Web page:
A pediatric distal radius fracture is a fracture of one of the bones in the wrist, you may have heard it referred to as a wrist fracture. Typically, this is a traumatic injury caused by a fall on an outstretched hand. Children present a unique population because their bones are still growing. In some instances the growth plate is involved in the fracture and requires special attention. These fractures range in their severity depending on the age of the child and the energy of the injury mechanism.
Pediatric distal radius fractures are most commonly diagnosed with x-rays. Some fractures are evident from the deformity that is visualized just by looking at the injured limb. However, all distal radius fractures will at least get x-rays and some will need a CT scan or an MRI.
Depending on the severity of your child’s injury the patient will either be treated with cast immobilization for approximately 6-8 weeks, or may require surgery. The type of surgical technique is influenced by many different factors. The age of the patient is a main driving factor in choosing the appropriate type of surgical fixation.
Because children continue to grow and the implanted wire, pin or plate do not, it is desirable to use something that can be removed with relative ease once the fracture is completely healed. This typically is accomplished with pins inserted through the skin that can be easily removed in the office.
Some fractures are difficult to reduce and thus maintain a reduction with simple pins and so require placement of plates and screws. Depending on the child age and other various factors, these plates and screws will be left in place or removed.
In children the idea of “less is more,” typically applies. Many times a child will be taken to the OR planning to try closed reduction alone. If closed reduction fails, the level of intervention is escalated. First closed reduction and percutaneously inserted pins is attempted. If this fails, an incision is made to help with direct reduction of the fracture with pin insertion, and finally open reduction with plate and screw fixation.
If your child has had pins inserted, they typically will be sticking out from the skin and covered with protective caps. These pins stay in place for an average of 4-6 weeks and are then removed in the office. These patients are placed in a splint or cast at the time of surgery and will need to be immobilized for approximately 6 weeks.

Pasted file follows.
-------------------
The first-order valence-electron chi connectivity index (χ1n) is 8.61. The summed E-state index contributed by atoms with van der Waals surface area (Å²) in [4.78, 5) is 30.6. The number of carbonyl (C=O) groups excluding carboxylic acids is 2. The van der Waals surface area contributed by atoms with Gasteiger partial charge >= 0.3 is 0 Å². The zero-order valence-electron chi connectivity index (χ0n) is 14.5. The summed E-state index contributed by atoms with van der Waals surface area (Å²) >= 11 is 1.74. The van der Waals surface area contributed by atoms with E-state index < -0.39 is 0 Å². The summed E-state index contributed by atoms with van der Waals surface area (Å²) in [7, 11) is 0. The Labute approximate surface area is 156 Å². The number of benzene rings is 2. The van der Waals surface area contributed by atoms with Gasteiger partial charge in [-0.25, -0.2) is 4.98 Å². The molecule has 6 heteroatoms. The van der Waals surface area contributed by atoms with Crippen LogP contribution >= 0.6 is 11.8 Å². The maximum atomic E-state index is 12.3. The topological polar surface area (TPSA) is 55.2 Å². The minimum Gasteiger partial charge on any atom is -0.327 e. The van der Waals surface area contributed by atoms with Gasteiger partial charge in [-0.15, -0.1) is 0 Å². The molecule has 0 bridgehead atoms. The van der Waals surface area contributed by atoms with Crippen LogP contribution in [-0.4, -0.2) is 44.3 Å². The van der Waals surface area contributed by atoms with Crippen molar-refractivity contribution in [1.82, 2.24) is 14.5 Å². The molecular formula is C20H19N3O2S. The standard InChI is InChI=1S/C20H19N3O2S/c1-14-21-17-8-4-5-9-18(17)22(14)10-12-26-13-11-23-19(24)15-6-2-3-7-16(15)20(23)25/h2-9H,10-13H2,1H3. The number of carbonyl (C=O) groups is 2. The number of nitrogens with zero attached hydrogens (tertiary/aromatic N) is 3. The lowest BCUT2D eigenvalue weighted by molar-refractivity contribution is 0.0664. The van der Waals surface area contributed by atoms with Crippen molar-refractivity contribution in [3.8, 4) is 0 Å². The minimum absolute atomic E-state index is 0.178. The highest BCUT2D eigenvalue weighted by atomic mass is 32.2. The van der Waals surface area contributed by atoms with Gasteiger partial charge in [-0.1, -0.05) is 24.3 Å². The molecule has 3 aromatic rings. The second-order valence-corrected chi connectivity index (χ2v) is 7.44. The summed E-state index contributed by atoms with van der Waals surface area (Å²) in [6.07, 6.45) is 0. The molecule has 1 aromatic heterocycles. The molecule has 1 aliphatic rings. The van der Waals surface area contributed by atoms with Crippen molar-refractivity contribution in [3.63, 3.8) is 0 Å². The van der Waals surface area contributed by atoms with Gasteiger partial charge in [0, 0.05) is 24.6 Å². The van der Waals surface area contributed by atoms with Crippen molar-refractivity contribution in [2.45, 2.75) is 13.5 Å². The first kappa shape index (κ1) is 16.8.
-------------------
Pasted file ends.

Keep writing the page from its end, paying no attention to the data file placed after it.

Some patients will be sent to a hand therapist for creation of a custom molded splint. If this is the case then pin site care will be needed while the pins are in place. This consists of a daily gentle cleaning of the pin site with a Q-tip and a 50/50 mixture of hydrogen peroxide and water. The hand therapist will go over exactly how to do this.
As long as the pins are in place, they need to stay clean and dry. This requires showering or bathing with a bag over the arm to keep the pin sites dry. Once pins are removed the patient is able to get the pin holes wet 48 hrs after pin removal. Typically range of motion is initiated at 4 weeks and strengthening at 6 weeks. Full activity is usually restricted until approximately 8-10 weeks. Release to full activity must always be confirmed with your surgeon.
If a plate and screws have been used to fix the fracture, again a splint or cast will be applied. Some of these patients will also be sent to a hand therapist for a similar custom splint. This splint will be worn for 4-6 weeks. If a patient has a removable splint made by a hand therapist they are allowed to shower and get their incision wet once they have been seen by therapy.
Casts and surgical dressings are never to get wet. Patients are not allowed to swim or submerge their incision until 3 weeks after surgery. This may be even longer if there are wound complications. Typically range of motion is initiated at 4 weeks and strengthening at 6 weeks. Full activity is usually restricted until approximately 8-10 weeks. Release to full activity must always be confirmed with your surgeon.